ACLU Lawsuit Challenges Warrantless Searches of Cell Phones
Suit Charges that Police Searches of Cellphones at Arrest Without a Warrant Violate Constitutional Rights of Arrestees, and their Friends, Family, and Colleagues
March 20, 2013
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Today, the ACLU of Northern California filed suit against the City and County of San Francisco and San Francisco Police Chief Gregory Suhr on behalf of a civil rights activist, Bob Offer-Westort, whose cell phone was searched by the San Francisco Police Department without a warrant after he was arrested while engaging in peaceful civil disobedience.
The suit charges that warrantless cell phone searches at the time of arrest violate the constitutional rights not only of arrestees but also of their family, friends, co-workers, and anyone whose information is in their phones. This practice violates the right to privacy, and the right to speak freely without police listening in to what we say and who we talk to.
“Our mobile devices hold our emails, text messages, social media accounts, and information about our health, finances, and intimate matters of our lives. That’s sensitive information that police shouldn’t be able to get without a warrant,” said Linda Lye, staff attorney at the ACLU of Northern California. “The Constitution gives us the right to speak freely and know that police won’t have access to private communications in our cell phones unless there is a good reason.”
“Cell phones today are virtual home offices that contain personal, professional, and financial information not just about us, but about anyone we communicate with in any way. Police need a warrant to search our home office. Our cell phones should be treated the same way,” said Marley Degner, an attorney with the law firm Pillsbury Winthrop Shaw Pittman LLP.
In January 2012, Offer-Westort was engaging in non-violent civil disobedience to protest a proposed city law that unfairly targeted homeless people. He was arrested after pitching a tent in San Francisco, as part of his protest. After he was arrested a police officer began scrolling through Offer-Westort’s text messages and reading them out loud. A longtime local activist, Offer-Westort worried that some of his community relationships could be damaged if private text messages he sent, and the people he communicated with, were made public.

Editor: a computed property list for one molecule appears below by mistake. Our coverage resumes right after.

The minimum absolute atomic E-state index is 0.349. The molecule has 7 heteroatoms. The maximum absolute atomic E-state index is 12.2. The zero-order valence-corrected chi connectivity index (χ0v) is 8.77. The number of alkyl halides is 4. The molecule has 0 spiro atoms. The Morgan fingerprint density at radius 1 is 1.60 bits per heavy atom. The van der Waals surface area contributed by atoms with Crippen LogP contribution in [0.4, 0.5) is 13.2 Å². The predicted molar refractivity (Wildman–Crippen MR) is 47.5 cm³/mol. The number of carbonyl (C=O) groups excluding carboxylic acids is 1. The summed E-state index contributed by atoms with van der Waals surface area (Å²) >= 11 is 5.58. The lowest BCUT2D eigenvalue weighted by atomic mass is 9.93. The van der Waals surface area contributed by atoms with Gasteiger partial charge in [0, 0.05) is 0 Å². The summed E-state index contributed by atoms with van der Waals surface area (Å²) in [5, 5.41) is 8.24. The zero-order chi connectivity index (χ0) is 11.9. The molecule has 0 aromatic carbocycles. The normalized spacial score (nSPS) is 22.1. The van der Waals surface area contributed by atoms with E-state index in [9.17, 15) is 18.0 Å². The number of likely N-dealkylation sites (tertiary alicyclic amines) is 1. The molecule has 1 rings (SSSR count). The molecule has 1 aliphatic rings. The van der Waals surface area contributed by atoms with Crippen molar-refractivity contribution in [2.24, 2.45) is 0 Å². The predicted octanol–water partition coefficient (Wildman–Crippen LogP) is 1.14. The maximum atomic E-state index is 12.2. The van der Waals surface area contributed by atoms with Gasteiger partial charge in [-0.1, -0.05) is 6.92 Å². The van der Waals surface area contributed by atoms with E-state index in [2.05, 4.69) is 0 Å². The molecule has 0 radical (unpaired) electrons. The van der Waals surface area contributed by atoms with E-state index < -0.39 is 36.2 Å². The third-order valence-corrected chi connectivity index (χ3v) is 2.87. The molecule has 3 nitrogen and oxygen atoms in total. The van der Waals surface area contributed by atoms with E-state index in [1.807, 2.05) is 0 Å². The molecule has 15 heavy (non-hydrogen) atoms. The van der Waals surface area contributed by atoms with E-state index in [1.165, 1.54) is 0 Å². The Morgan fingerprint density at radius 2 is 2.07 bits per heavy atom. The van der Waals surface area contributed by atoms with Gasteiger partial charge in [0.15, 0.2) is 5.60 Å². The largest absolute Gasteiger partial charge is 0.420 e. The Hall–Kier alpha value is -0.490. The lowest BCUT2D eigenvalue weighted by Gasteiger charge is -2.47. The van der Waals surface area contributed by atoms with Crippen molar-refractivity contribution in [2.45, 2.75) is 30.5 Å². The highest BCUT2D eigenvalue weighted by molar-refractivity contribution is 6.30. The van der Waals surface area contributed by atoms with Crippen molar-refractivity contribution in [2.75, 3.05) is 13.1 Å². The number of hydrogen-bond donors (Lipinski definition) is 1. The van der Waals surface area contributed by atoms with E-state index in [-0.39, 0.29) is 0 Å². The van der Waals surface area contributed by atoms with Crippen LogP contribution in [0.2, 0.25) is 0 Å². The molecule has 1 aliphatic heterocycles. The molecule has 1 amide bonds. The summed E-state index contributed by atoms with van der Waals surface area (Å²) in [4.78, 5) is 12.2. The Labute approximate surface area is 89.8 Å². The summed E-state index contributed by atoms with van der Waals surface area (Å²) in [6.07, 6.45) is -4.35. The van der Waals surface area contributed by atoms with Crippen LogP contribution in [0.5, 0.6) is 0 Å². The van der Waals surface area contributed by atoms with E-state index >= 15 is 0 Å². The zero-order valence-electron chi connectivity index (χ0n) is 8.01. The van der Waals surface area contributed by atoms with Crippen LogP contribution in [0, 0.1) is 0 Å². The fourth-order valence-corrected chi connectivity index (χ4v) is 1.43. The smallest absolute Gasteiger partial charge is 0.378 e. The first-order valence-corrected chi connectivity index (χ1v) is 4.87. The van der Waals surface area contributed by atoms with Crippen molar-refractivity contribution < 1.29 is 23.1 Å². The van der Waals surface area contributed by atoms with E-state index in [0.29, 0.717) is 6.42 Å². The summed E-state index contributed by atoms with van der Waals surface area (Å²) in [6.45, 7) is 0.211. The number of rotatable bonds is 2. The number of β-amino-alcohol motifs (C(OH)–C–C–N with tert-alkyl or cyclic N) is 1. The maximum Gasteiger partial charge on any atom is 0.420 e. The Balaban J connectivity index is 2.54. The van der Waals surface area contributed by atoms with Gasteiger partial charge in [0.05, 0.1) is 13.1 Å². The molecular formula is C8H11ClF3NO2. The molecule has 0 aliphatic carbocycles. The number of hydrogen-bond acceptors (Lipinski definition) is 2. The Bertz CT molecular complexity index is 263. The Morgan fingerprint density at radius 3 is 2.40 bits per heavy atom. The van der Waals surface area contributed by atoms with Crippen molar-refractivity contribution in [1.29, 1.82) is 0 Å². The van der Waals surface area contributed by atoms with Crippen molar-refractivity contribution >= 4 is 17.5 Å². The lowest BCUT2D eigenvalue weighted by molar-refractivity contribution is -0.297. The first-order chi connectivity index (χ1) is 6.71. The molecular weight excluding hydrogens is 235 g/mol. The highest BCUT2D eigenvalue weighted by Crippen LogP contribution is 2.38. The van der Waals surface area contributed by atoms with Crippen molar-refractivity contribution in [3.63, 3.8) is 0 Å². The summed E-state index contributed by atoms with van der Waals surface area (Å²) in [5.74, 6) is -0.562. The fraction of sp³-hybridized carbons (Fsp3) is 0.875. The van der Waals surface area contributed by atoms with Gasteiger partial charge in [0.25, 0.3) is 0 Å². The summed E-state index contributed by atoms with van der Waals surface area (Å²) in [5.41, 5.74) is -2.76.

“I rely on my cell phone to communicate. We shouldn’t have to worry that our personal information, and that of everyone in our phone, will be up for grabs every time we go to a political protest,” said Offer-Westort.
This is the first civil suit in California to challenge warrantless cell phone searches at arrest. In 2011, the California Supreme Court ruled in People v. Diaz that the police can search the cell phone of arrestees without violating the Fourth Amendment to the United States Constitution. This suit brings a challenge under the California Constitution’s stronger guarantees of privacy and freedom from unreasonable search and seizure, as well as a challenge under the U.S. and California Constitutions’ guarantees of freedom of speech and association.
The lawsuit, Offer-Westort, et al. v. City and County of San Francisco, et al., was filed in the Superior Court of California, County of San Francisco. The law firm Pillsbury Winthrop Shaw Pittman LLP is providing pro bono assistance in the suit.
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